As the idea of daylighting the creek gained traction, SvR was hired by SPU to look into the feasibility and cost of various options. In 2002, Staeheli and her staff concluded that the full excavation/channel approach would be much more costly than other options. “We were balancing dollars, neighborhood interests, water quality and issues about flooding downstream,” she says.
“People in Northgate asked us why we (SPU) couldn’t just daylight
the creek,” explains Nancy Ahern, a deputy director at SPU and
prime facilitator of the channel project for the City. “We can’t
if there’s not a flood prevention benefit or a water quality benefit
for the taxpayers.”
The challenge was formidable. There was the complexity of digging as deep as 40 feet below street level, while contractors were building up for the condominiums, apartments and senior housing. Staeheli and SvR project manager Greg Giraldo, a civil engineer, had to factor in a road King County was building on the west side of the site, as well as work conducted by Metro and input from the state Departments of Ecology and Fish and Wildlife.
Then there was the need for the water to actually flow. Previous data was off so that the gradient was wrong and had to be redesigned. Part of the solution was to bring in water draining 20 acres to the south of the site over the small waterfall to join up with the main channel, which carried water draining 660 acres. During heavy storms, extra water still flows through the 60-inch pipe below the surface.
The channel needed to mimic the way nature cleans water with weirs and other barriers to hold back flow so that sediments could collect (and be periodically vacuumed out). About a third of the way through the design, Gaynor and neighborhood activists complained that the water course looked too much like a concrete channel. The final design is more meandering, with weirs made out of boulders, driftwood and even bits of recycled street curbing.
The grasses, reeds, rushes and other plants at the creek level had to perform as a “bioswale,” a landscaping element to remove silt and pollution from runoff water. And unlike similar bioswales SPU and local governments have constructed, this one is in a public place and had to look good all year round. Staeheli conferred with staff from the University of Washington to find plants to serve both purposes. The native vegetation on banks on either side of the creek bed had to be hardy, and the steep slopes had to be contoured so that SPU staff could maintain them. Finally, the site had to be accessible to the public with sidewalks, bridges and ramps.
“It was quite stressful, to tell the truth,” Staeheli says. She credits Ahern’s involvement at SPU, as well as the City’s project managers, with helping everyone “keep the vision” throughout design and construction. “She was extremely solid; she was always there to resolve issues,” Staeheli says.
“It was fun and rewarding to be involved in an on-the-ground project that I can take my kids and dad to see,” Ahern says. “It was a learning experience for me; I really enjoyed it.” Her initial role, in the late 1990s through 2004, was to help find a solution that the neighborhood would accept and that would provide water quality benefits. Later she became the “executive sponsor” for the project — the liaison with the mayor’s office, the one who “helped push things along” and the trouble-shooter and coordinator for the developers and contractors.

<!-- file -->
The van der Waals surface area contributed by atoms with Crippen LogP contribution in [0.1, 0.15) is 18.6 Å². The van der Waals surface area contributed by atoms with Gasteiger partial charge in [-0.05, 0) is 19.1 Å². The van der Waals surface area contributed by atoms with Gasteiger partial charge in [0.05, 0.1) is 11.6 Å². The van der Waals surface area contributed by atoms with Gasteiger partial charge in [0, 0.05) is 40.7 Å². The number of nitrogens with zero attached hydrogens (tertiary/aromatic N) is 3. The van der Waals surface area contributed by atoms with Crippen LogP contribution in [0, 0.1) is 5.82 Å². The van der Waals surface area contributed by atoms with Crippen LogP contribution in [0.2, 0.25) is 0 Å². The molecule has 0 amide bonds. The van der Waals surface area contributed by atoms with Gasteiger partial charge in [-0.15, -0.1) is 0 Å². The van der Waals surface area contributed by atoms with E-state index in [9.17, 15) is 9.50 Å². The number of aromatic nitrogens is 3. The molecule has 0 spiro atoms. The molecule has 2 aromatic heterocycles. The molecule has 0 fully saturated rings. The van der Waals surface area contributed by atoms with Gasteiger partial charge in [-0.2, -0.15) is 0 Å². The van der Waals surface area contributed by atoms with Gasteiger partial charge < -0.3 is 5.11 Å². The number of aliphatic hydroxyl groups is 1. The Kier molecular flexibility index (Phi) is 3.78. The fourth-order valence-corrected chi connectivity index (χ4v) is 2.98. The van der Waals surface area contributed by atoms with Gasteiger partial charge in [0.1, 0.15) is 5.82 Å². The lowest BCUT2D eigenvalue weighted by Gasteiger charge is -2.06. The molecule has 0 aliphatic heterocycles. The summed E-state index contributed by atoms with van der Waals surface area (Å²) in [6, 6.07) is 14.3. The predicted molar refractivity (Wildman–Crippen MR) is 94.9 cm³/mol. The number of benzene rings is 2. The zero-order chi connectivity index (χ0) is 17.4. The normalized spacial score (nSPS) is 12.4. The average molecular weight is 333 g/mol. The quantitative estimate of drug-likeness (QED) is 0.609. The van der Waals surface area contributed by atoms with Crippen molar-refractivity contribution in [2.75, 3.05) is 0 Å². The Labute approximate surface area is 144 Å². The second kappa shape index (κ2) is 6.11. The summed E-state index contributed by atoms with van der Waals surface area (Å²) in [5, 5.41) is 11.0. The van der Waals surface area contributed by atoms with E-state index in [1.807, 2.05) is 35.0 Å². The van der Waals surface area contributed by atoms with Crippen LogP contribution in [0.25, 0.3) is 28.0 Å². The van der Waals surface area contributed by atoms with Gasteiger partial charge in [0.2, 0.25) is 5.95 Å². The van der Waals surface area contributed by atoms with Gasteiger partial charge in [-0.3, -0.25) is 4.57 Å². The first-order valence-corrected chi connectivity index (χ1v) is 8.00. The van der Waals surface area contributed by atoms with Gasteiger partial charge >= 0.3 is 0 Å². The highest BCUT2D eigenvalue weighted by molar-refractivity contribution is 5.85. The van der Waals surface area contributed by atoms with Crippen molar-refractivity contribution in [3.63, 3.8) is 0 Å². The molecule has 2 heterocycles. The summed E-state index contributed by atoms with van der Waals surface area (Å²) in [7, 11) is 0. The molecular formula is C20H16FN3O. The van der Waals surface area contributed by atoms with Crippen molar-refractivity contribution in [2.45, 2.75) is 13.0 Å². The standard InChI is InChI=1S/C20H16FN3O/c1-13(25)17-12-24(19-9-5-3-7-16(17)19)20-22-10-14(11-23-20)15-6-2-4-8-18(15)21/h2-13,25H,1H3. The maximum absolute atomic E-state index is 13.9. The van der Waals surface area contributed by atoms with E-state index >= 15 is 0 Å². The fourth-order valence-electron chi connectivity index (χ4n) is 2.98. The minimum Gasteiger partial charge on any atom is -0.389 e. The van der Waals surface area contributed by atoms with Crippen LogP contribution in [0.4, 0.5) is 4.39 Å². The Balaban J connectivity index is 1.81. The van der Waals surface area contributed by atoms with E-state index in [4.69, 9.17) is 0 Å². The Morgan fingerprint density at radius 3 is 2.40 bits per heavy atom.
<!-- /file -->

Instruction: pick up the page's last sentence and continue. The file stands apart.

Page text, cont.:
Everyone seems to be pleased with the final result. Lorig calls it “a wonderful project and a great amenity,” and Brucker terms it the “jewel in the crown” of recent Northgate development. “This is very close to what I’ve had in my head for six years,” Gaynor adds with great satisfaction.
Initial reports from SPU staff have been positive, as the water is sitting in the ponds as long as it should to slow down flow and settle out particulates. The water flow has been good, even when there hasn’t been much rain. Definitive monitoring — to see if water flowing into the main Thornton Creek is really cleaner — will take place after the plants have grown in more, Staeheli and Ahern explain. There is considerable doubt about whether fish will actually find their way through the channel.
While Ahern says SPU has a national reputation for “green drainage” solutions, “the idea of diverting stormwater from an underground pipe and daylighting it is very unique, and probably won’t be duplicated elsewhere in the city,” Ahern adds.
Nevertheless, she calls the Thornton Creek Water Quality Channel a model for public/private collaboration and for naturalized stormwater treatment in an urban setting. SPU has received a grant from the Department of Ecology to share the story of Thornton Creek at conferences around the country. SvR recently won an American Society of Civil Engineering Outstanding Engineering Award for the project, and Giraldo is also giving talks about it around the country.
Staeheli visited the site early in the year, and was pleased to see a family of a couple, a grandmother and two children enjoying the walkway by the water channel and reading the interpretive signs. She is not as effusive as others are in praising the project, preferring to wait a couple of years for definitive data on water quality improvements.
“It’s going to get better as time goes by,” she predicts. “If this pans out, it will be a model for the whole country.”